Executive Director Dan Pitt provides insight on the Open Networking Foundation’s perspective regarding the OpenDaylight Project
Since the announcement of the Linux Foundation’s OpenDaylight Project, a community-led and industry-supported open source framework focused on accelerating adoption of Software-Defined Networking (SDN), we have received interest and questions from the SDN community on the project’s purpose and its relationship with the Open Networking Foundation (ONF).
ONF welcomes all who support our mission of furthering the commercialization of open, standards-based SDN. We believe that code talks and are therefore supportive of efforts to develop working code. We are pleased that the OpenDaylight Project, which centers on the controller, relies for its southbound interface on the OpenFlow™ protocol standard, the first and only vendor-neutral, standard communication interface between the control and forwarding layers of an SDN architecture. As a user-led organization committed to driving appropriate standards, we see it as a positive opportunity for another complementary organization to further the commercialization of open, standard-based SDN along with the OpenFlow® protocol standard that we provide and continue to evolve.
The main difference between our organizations is that ONF is a user-led organization developing fundamental architecture and building blocks, whereas the OpenDaylight Project is primarily a vendor-led organization focused exclusively on implementing one instantiation of SDN. For example, ONF has resisted pressure to standardize a northbound API, because we feel a software interface like this is best arrived at through continued market experimentation. Thus, we are studying and characterizing – and possibly prototyping – it and the variety of data models currently employed in the market, but not standardizing it. One aspect of the OpenDaylight Project is the development of a northbound API, and this is as it should be. Especially as an open-source project, OpenDaylight will test and iterate on their northbound API with real code serving real applications and use cases. If it achieves widespread market adoption, that will validate its utility to users – at least users of those applications and use cases.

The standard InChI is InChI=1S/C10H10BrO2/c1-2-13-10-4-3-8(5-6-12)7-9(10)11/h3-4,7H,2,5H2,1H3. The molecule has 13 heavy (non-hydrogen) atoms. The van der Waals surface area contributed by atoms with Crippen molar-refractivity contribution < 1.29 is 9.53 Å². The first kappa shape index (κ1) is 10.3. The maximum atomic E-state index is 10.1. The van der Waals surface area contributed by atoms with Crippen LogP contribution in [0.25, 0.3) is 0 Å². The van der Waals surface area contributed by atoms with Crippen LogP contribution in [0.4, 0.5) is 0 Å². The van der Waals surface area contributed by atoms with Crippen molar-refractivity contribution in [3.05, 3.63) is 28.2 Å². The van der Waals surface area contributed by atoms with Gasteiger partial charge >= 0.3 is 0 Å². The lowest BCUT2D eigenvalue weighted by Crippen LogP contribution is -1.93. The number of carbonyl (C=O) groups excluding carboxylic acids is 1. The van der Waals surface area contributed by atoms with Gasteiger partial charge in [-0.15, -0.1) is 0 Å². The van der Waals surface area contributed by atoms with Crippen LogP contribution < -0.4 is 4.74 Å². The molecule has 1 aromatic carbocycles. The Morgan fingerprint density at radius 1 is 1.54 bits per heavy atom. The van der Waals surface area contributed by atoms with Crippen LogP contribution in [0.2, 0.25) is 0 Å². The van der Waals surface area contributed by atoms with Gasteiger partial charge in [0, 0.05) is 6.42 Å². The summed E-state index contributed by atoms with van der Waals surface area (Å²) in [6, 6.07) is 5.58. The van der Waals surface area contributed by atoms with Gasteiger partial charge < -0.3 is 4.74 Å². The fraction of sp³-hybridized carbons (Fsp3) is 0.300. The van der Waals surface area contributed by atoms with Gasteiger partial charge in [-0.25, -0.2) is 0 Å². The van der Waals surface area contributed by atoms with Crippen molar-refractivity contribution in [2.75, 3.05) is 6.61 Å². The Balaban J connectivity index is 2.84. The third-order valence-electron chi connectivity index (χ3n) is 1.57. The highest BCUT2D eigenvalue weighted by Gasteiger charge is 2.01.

As a voice of the user community, we in ONF value those initiatives that are true to our guiding principles by being based on multi-vendor standards and open to broad, merit-based, multi-vendor input. We are pleased to see our member companies take leading roles in the OpenDaylight Project and we always encourage them to participate in industry initiatives – including open-source ones – designed to foster innovation, implementation, and deployment.
In fact, we encourage organizations like the OpenDaylight Project that are building on ONF’s OpenFlow® substrate to develop open-source software. We believe this is the purpose of the OpenFlow® substrate – to provide companies with a solid foundation upon which to build software that best serves their needs while encouraging interoperability without compromising quality. The value of any SDN implementation will always be concentrated in the innovative software that runs above such a foundation. To some degree this includes the controller that the OpenDaylight Project focuses on, with the most valuable, user-customized software running above that.
The amount of time and resources that vendor companies are investing in the OpenDaylight Project truly demonstrates the importance and demand for SDN in the networking industry. We look forward to seeing what the OpenDaylight Project produces, and we hope that the additional conversations taking place regarding SDN will increase understanding and awareness about this disruptive and innovative technology. Most importantly, we are eager to see how this and other initiatives increase the adoption of SDN and meet the needs of users.
– Dan Pitt, Executive Director